Movies: "20 Feet from Stardom" | Arts & Culture

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Movies: "20 Feet from Stardom"
Movies: "20 Feet from Stardom"

Do you know these names:  Lisa Fischer, Patti Austin, Stevvi Alexander, Claudia Lennear or Tata Vega?  If you love rock ‘n’ roll or soul music, you should.  They’re the sweet-sounding background singers who’ve provided depth and harmony to virtually every hit record of the past forty years, performing alongside everyone from Elvis Presley to Michael Jackson.

Now they’re finally getting their due in an absolutely sensational movie titled “20 Feet from Stardom.”

Many of their individual stories share a common origin, singing in a black church choir.  In fact, several of them were the daughters of preachers.  One former Raelette, a backup singer for Ray Charles, Dr. Mabel John is herself a minister now.  At a later stage of their careers, their stories also intertwine:  most who left the background gig for a shot at a solo career have fallen short of success.

There are some exceptions, primarily the amazing Darlene Love (nee Wright), the godmother of backup singers, who recorded such hits as “He’s A Rebel” and “He’s Sure the Boy I Love” with her group the Blossoms under the obsessive control of producer Phil Spector, only to see him assign the singing credits to another of his girl groups, the Crystals.  As Love recalls it, they were on tour when she recorded those songs and had never heard them until they found themselves lip-synching them on TV.

Another breakout was Merry Clayton, whose piercing shrieks of “rape, murder” gave the Rolling Stones’ “Gimme Shelter” so much of its primal power.  And there’s Lisa Fischer, never a solo star but still in demand for her lovely voice.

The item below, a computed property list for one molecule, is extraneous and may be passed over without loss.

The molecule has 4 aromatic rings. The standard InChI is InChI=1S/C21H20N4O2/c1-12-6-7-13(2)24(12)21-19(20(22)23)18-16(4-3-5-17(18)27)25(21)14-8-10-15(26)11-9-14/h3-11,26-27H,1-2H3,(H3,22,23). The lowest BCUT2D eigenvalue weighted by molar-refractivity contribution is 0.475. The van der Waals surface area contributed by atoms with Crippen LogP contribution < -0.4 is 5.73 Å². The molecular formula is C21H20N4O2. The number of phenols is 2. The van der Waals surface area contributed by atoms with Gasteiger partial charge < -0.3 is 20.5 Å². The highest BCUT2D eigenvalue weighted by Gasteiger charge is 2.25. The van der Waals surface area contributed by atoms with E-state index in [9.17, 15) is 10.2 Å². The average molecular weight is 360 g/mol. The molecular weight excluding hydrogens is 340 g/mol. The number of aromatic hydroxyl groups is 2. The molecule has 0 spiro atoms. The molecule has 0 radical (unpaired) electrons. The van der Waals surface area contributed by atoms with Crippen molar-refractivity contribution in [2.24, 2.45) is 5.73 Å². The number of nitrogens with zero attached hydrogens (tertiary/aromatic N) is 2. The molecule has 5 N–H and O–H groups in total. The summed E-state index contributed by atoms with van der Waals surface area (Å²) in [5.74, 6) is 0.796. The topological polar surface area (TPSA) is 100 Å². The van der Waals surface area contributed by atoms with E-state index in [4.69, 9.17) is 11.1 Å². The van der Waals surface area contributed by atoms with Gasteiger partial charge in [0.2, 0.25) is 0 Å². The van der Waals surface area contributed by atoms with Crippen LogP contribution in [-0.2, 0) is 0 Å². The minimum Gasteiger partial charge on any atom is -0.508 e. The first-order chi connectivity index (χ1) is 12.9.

We hear from all of them and many others in “20 Feet from Stardom” plus interviews with such headliners as Bruce Springsteen, Stevie Wonder, Mick Jagger, Bette Midler, a surprisingly sympathetic Sting and producer Lou Adler, all of whom show their appreciation for the work these women -- and a few male backups -- have done for them.


The movie was directed by Morgan Neville, who has helmed a seemingly endless string of music biopics on such luminaries as Johnny Cash, Ray Charles, Brian Wilson and Sam Phillips, the Memphis recording wizard who, in Neville’s film title, “invented rock ‘n’ roll.”  With cinematographers Nicola Marsh and Graham Willoughby, he gives us glittering images of music meccas New York and Los Angeles, and places us right on stage with some of the biggest acts in the business.  The audio is terrific too, clean and powerful.  This is one great music movie.

 

“20 Feet from Stardom” is rated PG-13 for some adult language here and there.  Never mind.  Bring your older kids for a vital lesson on the history of modern American pop music and the sheer joy of performing, even when you’re not center stage.

 

I loved this movie and give it an A.

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